32 caliber pistol and revolver cartridges are considered somewhat light for personal protection today, but despite the caliber’s waning industry support, such offerings have always had a strong undercurrent of fans. I contend that a good .32 revolver is a flexible option for anything from small-game handgun hunting to defense. Likewise, it is possible—albeit difficult—to get a compact .32 ACP pistol that is even more compact than the more popular and powerful 380 ACP. Between those two calibers, little is lost ballistically but with a .32, you have the potential for less recoil and a few extra rounds in your magazine.
In 2002, North American Arms attempted to split the difference between these two cartridges when it introduced the .32 NAA chambered in their Guardian series of 32 ACP and 380 ACP pistols. The concept behind the .32 NAA is simple enough: take a larger .380 ACP case and neck it down to accept a .32 caliber (actually .313 inch diameter) bullet. The added powder capacity of using the larger case would theoretically allow greater velocity and better performance of smaller, lighter 32 caliber bullets on target. Additionally, it is a bottlenecked cartridge that may feed more reliably in small pistols than its straight-walled parent.
Twenty years after its introduction, the .32 NAA cartridge can best be described as a boutique round that never caught on. North American Arms still offers their Guardian in this cartridge and Diamondback offered a .32 NAA conversion barrel for their .380 pistol. But all mainstream manufacturers have all but given up loading for the round; among those was Hornady who offered a heavy-for-caliber 80-grain Critical Defense FTX loading.
The 32 NAA Load
The 32 NAA was generally offered using conventional 32 ACP projectiles from 71-grain full metal jacket loads to 60-grain hollow-points with advertised velocities ranging from 1000-1200 feet per second respectively. Out of a short 2.5-inch barreled Guardian, that sounds impressive. Even more so, considering that neither conventional 32 ACP nor 380 ACP ammunition approach those velocities. That 71-grain load could give impressive penetration but in conventional gelatin tests, the 32 NAA was simply too hot for hollow points designed around 32 ACP, with overzealous expansion and light penetration. The 80-grain bullet Hornady loaded was advertised at 1000 feet per second and its heavy-for-caliber red-plugged bonded hollow-point promised more controlled expansion with enough penetration to get the job done.
Testing 32 NAA
I shot a string of five rounds over my Caldwell Chronograph from ten feet away using a .32 NAA Guardian. With an average velocity of 982 feet per second, this load had a 100-200 feet per second premium over the 32 ACP and it was done with a heavier bullet. The cost came in recoil. Out of that little blowback pistol, I did not get the impression that those lighter pills translated to lower recoil than a conventional 380. Boasting 171 foot-pounds of muzzle energy, this 32 NAA load is certainly on par with a typical 380 on paper. So why bother with 32 NAA if it has the same recoil and power as a 380? The answer should lie in terminal performance.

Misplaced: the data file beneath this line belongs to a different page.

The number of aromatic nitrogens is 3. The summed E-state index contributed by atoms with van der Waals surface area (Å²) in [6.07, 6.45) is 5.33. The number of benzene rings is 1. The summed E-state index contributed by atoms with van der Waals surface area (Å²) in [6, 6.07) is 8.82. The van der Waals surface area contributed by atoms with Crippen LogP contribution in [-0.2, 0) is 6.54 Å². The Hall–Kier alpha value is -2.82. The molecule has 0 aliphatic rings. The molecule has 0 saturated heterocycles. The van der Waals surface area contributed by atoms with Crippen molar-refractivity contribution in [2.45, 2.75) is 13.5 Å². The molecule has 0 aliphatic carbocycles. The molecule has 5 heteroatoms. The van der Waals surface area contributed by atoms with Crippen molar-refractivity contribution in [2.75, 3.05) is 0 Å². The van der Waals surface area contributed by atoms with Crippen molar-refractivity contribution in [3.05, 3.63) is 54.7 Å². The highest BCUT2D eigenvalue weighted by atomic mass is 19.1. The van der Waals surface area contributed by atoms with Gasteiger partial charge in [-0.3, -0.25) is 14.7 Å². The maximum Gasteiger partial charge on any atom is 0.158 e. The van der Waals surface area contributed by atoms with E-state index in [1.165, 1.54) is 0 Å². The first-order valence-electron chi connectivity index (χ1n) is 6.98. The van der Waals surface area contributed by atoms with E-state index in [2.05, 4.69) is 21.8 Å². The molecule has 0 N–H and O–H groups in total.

From the same distance, I fired four rounds through stacked 10% Clear Ballistics ordinance gelatin blocks shielded by four layers of denim. This is not a definitive ballistic test but a worst-case scenario that can be repeated for different loads. The 32 NAA underperformed but even in failure, there was plenty to appreciate.
One round skimmed through my blocks at an angle and exited under my table—oops. But the last three connected, going through my denim barrier into gelatin blocks. The first round failed to expand and came to rest base first at the fourteen-inch mark. The other two projectiles also landed base first at the 9 3/4 and 11-inch marks. The latter projectiles expanded early on into the block before tumbling and coming to rest.
Their diameters, when pulled from the block and measured were .362 inch for the shallowest round, while the second opened zealously to .52 inch. The expansion was not consistent but tumbling certainly was. Both expanded rounds tumbled in “tissue.” The unexpanded projectile tumbled intact, leaving a large inch-wide tract between the six-to-eight-inch mark—not unlike how many unexpanded 380s behave.
The 32 NAA is an honest concept, and Hornady’s 80-grain Critical Defense load was an honest attempt to improve on that concept. Original 60-grain loadings fell well short of the FBI’s 12-18 inch general rule on duty pistol performance in ballistic gel testing, but this heavier load cuts it close. While the 32 NAA was something of a failure in terms of sales, in this test, the load’s tumbling characteristics and higher velocity could be fully harnessed to surprising effect if paired with a good, nonexpanding full metal jacket loading. Loaders, are you listening?